Revised October 11, 2007

 By Joel Friedman

Making permanent the repeal of the estate tax after 2010 — as proposed by the President — would add more than $1.1 trillion to the deficit between fiscal years 2012 and 2021, the first ten years in which the full costs of extending repeal would be reflected in the budget.  This cost includes $859 billion of lost revenues and $251 billion of higher interest payments on the national debt.  Each year of repeal would cost slightly more, in today’s terms, than everything the federal government now spends on homeland security, and considerably more than it now spends on education.

The revenue-loss projection is based on official Joint Committee on Taxation estimates of the cost of repeal, which show lost revenues of $499 billion between 2008 and 2017, including a $91 billion revenue loss in 2017 alone.  (The Treasury Department estimate is similar:  a $442 billion ten-year cost for repeal.)  These estimates understate the full fiscal impact of estate tax repeal, however, because the ten-year period covered by the official estimates includes only six years in which the costs of making repeal permanent would be fully felt (see Figure 1).[1]

To develop a ten-year cost estimate that reflects the cost of ten years of repeal requires producing an estimate that extends for an additional four years, through 2021.  This can readily be done by using the Joint Tax Committee estimate of the cost of repeal through 2017 and simply assuming that the revenue loss from estate tax repeal remains constant, as a share of the economy, in years after 2017.[2]

Some have tried to argue that the $1.1 trillion cost estimate is implausible since the estate tax raised only $22 billion in revenue in 2005, according to the most recent IRS data.  The amount of estate tax revenue collected in 2005, however, is not a good indicator of the long-term budgetary impact of estate-tax repeal, for three basic reasons. 

  • First, the Joint Tax Committee finds that repealing the estate tax will reduce not only estate tax revenue but also income and gift tax revenue.  In particular, the Joint Tax Committee expects repeal of the estate tax to reduce capital gains revenue by increasing the “lock-in effect,” whereby people choose to hold appreciated assets until they die rather than to sell the assets while they are alive and pay the capital gains tax.

  • Second, unlike the IRS figure, the $1.1 trillion cost includes the additional interest payments on the national debt that will have to be paid as a result of repeal, because the cost of repeal would be financed through higher debt rather than through offsetting budget cuts or tax increases.  This estimate of the interest costs uses the Congressional Budget Office’s standard methodology for estimating the increase in interest payments that results from tax cuts and spending increases that are not paid for.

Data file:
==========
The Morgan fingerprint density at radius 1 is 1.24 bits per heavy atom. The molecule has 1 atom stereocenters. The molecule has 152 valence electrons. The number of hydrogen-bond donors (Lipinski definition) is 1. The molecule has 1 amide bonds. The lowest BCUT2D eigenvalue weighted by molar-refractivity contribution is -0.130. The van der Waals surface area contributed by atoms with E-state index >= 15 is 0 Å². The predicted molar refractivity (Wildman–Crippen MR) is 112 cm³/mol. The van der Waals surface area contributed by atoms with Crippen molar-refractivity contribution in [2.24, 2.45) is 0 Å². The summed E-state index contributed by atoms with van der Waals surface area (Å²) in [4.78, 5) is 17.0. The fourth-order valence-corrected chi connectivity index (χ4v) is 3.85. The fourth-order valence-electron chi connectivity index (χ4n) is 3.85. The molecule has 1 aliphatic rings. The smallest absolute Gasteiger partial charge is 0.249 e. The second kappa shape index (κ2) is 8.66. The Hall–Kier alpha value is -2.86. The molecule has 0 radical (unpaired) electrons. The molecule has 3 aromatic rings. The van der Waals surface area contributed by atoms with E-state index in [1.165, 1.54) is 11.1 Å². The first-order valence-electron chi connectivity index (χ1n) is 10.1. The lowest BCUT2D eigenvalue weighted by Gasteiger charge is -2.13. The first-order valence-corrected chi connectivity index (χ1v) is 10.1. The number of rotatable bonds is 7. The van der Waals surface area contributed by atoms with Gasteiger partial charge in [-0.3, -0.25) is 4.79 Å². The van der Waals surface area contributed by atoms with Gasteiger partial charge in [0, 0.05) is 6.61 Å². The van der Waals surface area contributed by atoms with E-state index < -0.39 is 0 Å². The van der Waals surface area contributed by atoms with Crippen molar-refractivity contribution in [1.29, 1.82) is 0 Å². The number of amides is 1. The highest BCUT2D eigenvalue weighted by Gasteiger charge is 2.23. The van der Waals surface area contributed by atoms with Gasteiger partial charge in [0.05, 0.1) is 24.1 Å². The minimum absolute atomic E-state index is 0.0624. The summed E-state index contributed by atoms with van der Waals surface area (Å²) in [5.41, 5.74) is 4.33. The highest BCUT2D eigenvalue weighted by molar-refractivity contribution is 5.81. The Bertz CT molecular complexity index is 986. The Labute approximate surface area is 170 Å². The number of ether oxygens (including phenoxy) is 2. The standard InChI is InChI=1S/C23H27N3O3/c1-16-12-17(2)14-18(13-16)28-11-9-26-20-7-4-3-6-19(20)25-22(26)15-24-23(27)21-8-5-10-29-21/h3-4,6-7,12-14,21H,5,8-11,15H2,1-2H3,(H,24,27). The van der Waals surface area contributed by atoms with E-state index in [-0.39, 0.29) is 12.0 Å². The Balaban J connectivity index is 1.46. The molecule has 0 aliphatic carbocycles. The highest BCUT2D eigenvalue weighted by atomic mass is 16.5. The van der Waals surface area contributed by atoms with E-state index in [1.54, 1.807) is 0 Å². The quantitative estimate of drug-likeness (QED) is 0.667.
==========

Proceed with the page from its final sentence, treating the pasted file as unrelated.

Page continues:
• Finally, the $1.1 trillion estimate covers the 2012-2021 period, because that is the first decade in which the full cost of repeal is captured in all ten years.  This period includes years in which the economy is projected to be larger and the country wealthier, and prices higher, than today.  A comparable estimate for the 2008-2017 period likely would be about one-sixth lower. 

It also should be noted that the official cost estimates of a tax or spending proposal measure the cost of such a proposal relative to current law.  Estimates of the cost of estate tax repeal consequently compare its costs to what would transpire under the current law, under which the estate tax is slated to be reinstated in 2011 with a $1 million exemption ($2 million a couple) and a 55 percent tax rate.  Most changes in the estate tax that have been proposed would have significant costs relative to current law.  For instance, making permanent the estate tax as it will exist in 2009 — with a $3.5 million exemption ($7 million per couple) and a 45 percent rate — would cost about $500 billion over the 2012-2021 period, or about 45 percent of the cost of repeal.

Social Security Actuaries Project Significant Estate Tax Revenue Over the Long Run

Despite the significant cost associated with reforming the estate tax by freezing it at the 2009 levels, however, such a reform still would bring in considerable revenue.  For instance, the actuaries at the Social Security Administration have examined the long-term impact of a proposal by Robert Ball, who served as Social Security Commissioner under Presidents Kennedy, Johnson, and Nixon.  Ball would maintain the estate tax at its 2009 level and dedicate the revenues to Social Security.  The actuaries estimate that such an estate tax would raise enough revenue to close more than one-quarter of the Social Security shortfall over the next 75 years (see Figure 2).[3]  An estate tax with a lower exemption level or higher tax rate than would be in place in 2009 would close an even larger share of the Social Security shortfall.

Repealing the Estate Tax Would Not Raise Revenue, Contrary to Claims by the Wall Street Journal